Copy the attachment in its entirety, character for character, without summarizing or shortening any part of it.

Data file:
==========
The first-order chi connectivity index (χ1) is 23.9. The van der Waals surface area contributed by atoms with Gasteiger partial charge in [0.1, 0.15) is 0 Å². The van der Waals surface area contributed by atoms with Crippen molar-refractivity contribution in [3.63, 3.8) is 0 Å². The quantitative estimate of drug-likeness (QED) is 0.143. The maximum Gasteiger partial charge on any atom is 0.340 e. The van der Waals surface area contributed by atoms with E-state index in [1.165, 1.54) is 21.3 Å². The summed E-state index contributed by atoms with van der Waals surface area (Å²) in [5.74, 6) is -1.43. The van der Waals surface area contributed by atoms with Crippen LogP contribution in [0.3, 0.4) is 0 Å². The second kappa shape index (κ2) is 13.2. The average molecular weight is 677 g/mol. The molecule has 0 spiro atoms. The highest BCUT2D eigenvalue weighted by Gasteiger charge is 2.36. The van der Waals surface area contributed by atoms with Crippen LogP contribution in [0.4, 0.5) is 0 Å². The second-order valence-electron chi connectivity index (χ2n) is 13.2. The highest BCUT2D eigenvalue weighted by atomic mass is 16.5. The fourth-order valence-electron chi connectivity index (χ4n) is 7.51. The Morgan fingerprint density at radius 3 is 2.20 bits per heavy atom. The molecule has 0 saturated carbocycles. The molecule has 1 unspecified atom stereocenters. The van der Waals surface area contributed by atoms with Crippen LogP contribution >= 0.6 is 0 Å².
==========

The first-order chi connectivity index (χ1) is 23.9. The van der Waals surface area contributed by atoms with Gasteiger partial charge in [0.1, 0.15) is 0 Å². The van der Waals surface area contributed by atoms with Crippen molar-refractivity contribution in [3.63, 3.8) is 0 Å². The quantitative estimate of drug-likeness (QED) is 0.143. The maximum Gasteiger partial charge on any atom is 0.340 e. The van der Waals surface area contributed by atoms with E-state index in [1.165, 1.54) is 21.3 Å². The summed E-state index contributed by atoms with van der Waals surface area (Å²) in [5.74, 6) is -1.43. The van der Waals surface area contributed by atoms with Crippen LogP contribution in [0.3, 0.4) is 0 Å². The second kappa shape index (κ2) is 13.2. The average molecular weight is 677 g/mol. The molecule has 0 spiro atoms. The highest BCUT2D eigenvalue weighted by Gasteiger charge is 2.36. The van der Waals surface area contributed by atoms with Crippen LogP contribution in [0.4, 0.5) is 0 Å². The second-order valence-electron chi connectivity index (χ2n) is 13.2. The highest BCUT2D eigenvalue weighted by atomic mass is 16.5. The fourth-order valence-electron chi connectivity index (χ4n) is 7.51. The Morgan fingerprint density at radius 3 is 2.20 bits per heavy atom. The molecule has 0 saturated carbocycles. The molecule has 1 unspecified atom stereocenters. The van der Waals surface area contributed by atoms with Crippen LogP contribution >= 0.6 is 0 Å².